Students are introduced to the crucial topics of herbal contraindications, how dosage relates to safety, herb-herb interactions, herb-drug interactions, safety during pregnancy and lactation, and how our current knowledge of phytochemical constituents of plants can inform safe use.
  • Herbs as Flower Essences
    Students are presented with an overview of how and when to use flower essences, as well as their energetic benefits for emotional and mental health. These lessons include consideration of emotional trauma and its effects on physiology.
  • Extra Q&A Sessions
    Included in the curriculum and tuition, we offer extra (optional) Q&A sessions, which enable students to meet with the core faculty in a more intimate setting and ask any questions they may have. The sessions are held outside of classroom hours and are optional; however, students receive additional credit hours for attending the sessions. Dates and times of sessions are announced at the beginning of the school year so that students can plan ahead if they would like to attend a session.
  • Additional Outline of Curriculum Topics
    Body Systems, Bioscience & Western Medicine Anatomy, physiology and body systems Herb affinities, actions, interactions and pharmacology Pathology and medical terminology Energetics and Assessment Methods Traditional European, Chinese and Ayurveda energetics Traditional assessment methods including face, tongue, and pulse reading states and Constitution Materia Medica (60+ plants) Nomenclature Herbal actions Energetics Specific indications and use Safety Historical and botanical information Botany & Plant Identification Botanical science Doctrine of Signatures and Energetics Field work Phytochemistry Ethical and quality harvesting Medicine Making & Use Infusions and decoctions preparation methods Various tincture preparation methods Topical herb preparations: poultices, salves, creams, powders Herbal vinegar, oil, electuarys, oxymels Flower essences Introduction to use of other applications Life Cycles Birth and infancy Childhood and adolescence Adulthood, fertility and pregnancy Menopause and andropause Elder years and death Nutrition Traditional nutrition practices Nutritional science Nutrition for particular times of life and ailments Food as medicine Wild and foraged food Herbal History & Philosophy Lineage of ‘Western’ European medical and herbal traditions from prehistory to present Lineage of North American herbalism World Herbal Traditions European – Greek, Traditional Chinese Medicine and Ayurveda Introduction to other traditions throughout the world Law & Practice Legal issues with herbal practice DSHEA: Language GMPs and the herbalist Working with People Developing holistic and herbal protocols Initial approaches and follow up Ethics
Year 2 Curriculum
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Ready to apply for the 2nd Year Professional Herbalism Program?

Visit our Application page to learn about what a complete application includes for each program year.

Now accepting applications for the 2024-2025 school year

The program year includes a total of 343 program class hours, with 24 additional (optional) hours of Q&A time at no extra cost (367 total hours).  There will be opportunities for extra educational hours via additional classes, mentorship meetings, and special events.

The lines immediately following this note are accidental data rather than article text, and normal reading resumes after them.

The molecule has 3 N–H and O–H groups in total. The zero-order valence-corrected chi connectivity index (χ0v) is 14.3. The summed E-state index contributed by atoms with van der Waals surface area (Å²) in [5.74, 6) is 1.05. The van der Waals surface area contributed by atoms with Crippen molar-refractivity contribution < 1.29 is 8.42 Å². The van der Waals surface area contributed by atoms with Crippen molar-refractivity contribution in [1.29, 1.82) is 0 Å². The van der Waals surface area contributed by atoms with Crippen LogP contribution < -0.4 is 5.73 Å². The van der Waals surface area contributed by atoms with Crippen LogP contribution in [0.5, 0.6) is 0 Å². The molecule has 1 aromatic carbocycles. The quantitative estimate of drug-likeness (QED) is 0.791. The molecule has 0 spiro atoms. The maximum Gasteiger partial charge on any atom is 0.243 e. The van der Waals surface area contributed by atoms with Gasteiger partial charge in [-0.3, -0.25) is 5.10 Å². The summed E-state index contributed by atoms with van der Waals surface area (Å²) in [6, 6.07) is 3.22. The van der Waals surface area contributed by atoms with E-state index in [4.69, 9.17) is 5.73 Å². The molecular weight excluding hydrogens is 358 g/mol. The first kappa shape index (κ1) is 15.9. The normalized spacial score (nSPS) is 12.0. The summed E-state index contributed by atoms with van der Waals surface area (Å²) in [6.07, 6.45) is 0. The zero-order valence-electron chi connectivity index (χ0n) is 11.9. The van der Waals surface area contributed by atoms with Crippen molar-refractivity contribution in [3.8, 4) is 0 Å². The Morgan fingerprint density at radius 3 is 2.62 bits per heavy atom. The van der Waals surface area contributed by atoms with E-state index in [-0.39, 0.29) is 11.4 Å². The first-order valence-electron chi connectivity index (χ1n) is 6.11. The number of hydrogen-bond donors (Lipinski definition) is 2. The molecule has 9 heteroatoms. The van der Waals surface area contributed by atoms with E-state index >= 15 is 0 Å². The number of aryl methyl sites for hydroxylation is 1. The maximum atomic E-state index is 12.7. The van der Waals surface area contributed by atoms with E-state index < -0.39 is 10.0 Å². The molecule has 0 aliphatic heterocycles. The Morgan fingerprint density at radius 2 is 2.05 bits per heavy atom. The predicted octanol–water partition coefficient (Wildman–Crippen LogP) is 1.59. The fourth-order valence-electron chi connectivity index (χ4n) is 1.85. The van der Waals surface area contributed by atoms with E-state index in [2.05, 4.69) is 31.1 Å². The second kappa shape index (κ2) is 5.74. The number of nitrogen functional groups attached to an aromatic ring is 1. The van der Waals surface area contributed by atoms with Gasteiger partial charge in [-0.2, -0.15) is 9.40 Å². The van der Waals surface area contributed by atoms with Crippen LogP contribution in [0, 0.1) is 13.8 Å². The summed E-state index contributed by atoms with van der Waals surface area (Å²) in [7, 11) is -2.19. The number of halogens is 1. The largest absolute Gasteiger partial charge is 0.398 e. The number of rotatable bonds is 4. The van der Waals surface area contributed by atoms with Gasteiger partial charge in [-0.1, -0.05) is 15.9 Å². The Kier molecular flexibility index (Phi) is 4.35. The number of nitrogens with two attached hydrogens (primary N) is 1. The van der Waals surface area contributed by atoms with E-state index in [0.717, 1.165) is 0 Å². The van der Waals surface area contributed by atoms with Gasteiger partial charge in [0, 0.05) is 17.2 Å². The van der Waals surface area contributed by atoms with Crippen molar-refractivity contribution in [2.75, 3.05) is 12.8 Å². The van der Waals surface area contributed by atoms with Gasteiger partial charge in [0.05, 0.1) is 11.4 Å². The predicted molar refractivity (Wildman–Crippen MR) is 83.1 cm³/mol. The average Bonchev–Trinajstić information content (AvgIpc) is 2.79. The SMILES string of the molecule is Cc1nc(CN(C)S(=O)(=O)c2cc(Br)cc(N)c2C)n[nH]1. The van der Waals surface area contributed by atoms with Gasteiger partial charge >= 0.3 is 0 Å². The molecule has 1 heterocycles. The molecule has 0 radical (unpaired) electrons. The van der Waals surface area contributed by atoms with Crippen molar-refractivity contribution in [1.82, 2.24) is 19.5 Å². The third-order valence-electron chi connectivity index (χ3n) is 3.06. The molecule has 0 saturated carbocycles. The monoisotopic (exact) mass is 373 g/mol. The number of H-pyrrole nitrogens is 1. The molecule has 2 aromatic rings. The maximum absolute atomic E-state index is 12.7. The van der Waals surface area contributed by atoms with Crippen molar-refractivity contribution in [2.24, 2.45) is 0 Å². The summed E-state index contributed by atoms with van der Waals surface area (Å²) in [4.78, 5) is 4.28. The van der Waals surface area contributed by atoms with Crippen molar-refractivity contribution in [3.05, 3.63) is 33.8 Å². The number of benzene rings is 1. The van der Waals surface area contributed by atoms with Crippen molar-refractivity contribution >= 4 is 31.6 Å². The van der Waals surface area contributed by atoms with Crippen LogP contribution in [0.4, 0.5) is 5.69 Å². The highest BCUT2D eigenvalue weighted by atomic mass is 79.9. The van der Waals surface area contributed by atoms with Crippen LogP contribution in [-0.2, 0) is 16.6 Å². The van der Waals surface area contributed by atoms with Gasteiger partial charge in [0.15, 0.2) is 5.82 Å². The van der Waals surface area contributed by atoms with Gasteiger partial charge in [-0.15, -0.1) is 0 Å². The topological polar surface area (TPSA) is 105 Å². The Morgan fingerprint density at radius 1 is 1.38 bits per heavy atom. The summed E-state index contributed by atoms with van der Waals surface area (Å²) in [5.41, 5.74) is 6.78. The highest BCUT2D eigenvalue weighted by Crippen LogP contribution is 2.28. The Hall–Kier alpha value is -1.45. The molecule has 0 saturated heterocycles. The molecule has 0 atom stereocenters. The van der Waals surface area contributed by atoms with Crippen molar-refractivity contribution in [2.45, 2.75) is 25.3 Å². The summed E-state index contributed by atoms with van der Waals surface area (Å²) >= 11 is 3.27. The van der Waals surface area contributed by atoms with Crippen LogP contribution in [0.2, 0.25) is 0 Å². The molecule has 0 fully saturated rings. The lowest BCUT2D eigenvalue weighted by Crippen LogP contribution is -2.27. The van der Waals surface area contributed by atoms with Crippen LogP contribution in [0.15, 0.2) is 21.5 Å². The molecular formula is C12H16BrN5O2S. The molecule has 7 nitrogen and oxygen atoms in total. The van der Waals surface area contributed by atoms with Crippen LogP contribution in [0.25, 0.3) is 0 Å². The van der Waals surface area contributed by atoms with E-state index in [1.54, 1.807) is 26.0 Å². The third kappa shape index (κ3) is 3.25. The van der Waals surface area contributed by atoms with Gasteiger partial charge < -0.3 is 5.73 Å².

Student Resources 
YEAR TWO

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Year Two Schedule

2023-2024

(dates & times subject to change)

(2024-25 class dates will be announced in February) (

Weekdays: Online

Tuesdays 9a – 5p

  • Sep 5, 19, 26

  • Oct 3, 10, 17, 31

  • Nov 7, 28 *Harvest break 11/13-11/27

  • Dec 12 *Winter break 12/13-1/15

  • Jan 16, 30

  • Feb 6, 20, 27

  • Mar 5, 12 *Spring break 3/18-4/1

  • Apr - 2, 9, 16, 30 

  • May - 14

 

Weekends: 1 per month, In-Person

Fridays 10:30a-6:30p, Saturdays 9a-5p, & Sundays 8:30a-4p

  • Sept 8-10

  • Oct 20-22

  • Nov 10-12

  • Dec 1-3

  • Jan 19-21

  • Feb 9-11

  • Mar 15-17

  • Apr - 19-21

  • May - 3-5

Year 2 Schedule
  • History & Philosophy of Herbal Medicine
    The class provides an overview of the history and philosophy of herbal practices throughout the world, with a focus on more recent history in Europe and U.S. Lessons include an introduction to core concepts of a diversity of approaches to herbal medicine.
  • Botanical Materia Medica
    Over 60 medicinal plants and mushrooms are reviewed in depth, including plants & fungi that grow in North America as well as medicinal herbs from other regions. Teachers introduce students an abundance of other botanicals throughout the curriculum. Students will build their own materia medica based on their studies, and will learn about herbal monographs and components: Latin name, common name, botanical information, herbal actions, energetics, system affinities, current and historical uses, specific indications, and herbal toxicity and safety.
  • Traditional Herbalism & Holistic Assessment
    The class provides a survey of various holistic approaches to healing. It focuses on the traditions of herbalism that have evolved in the U.S. incorporating Western European/ Greek systems, tissue states, Vitalist and Eclectic concepts, folk traditions, as well as the use of Native American plants and wisdom adopted from Native traditions. We also provide a comprehensive introduction to concepts and energetics in Arurvedic and Traditional Chinese Medicine. Basic concepts from other healing traditions throughout the world will be introduced as well. Energetics, actions, and flavors, as well as specific signs and patterns are covered. Course content includes basic assessment tools like ways to gather information from tissue states, pulse and tongue.
  • Herbal Apothecary: Gathering, Preparation and Use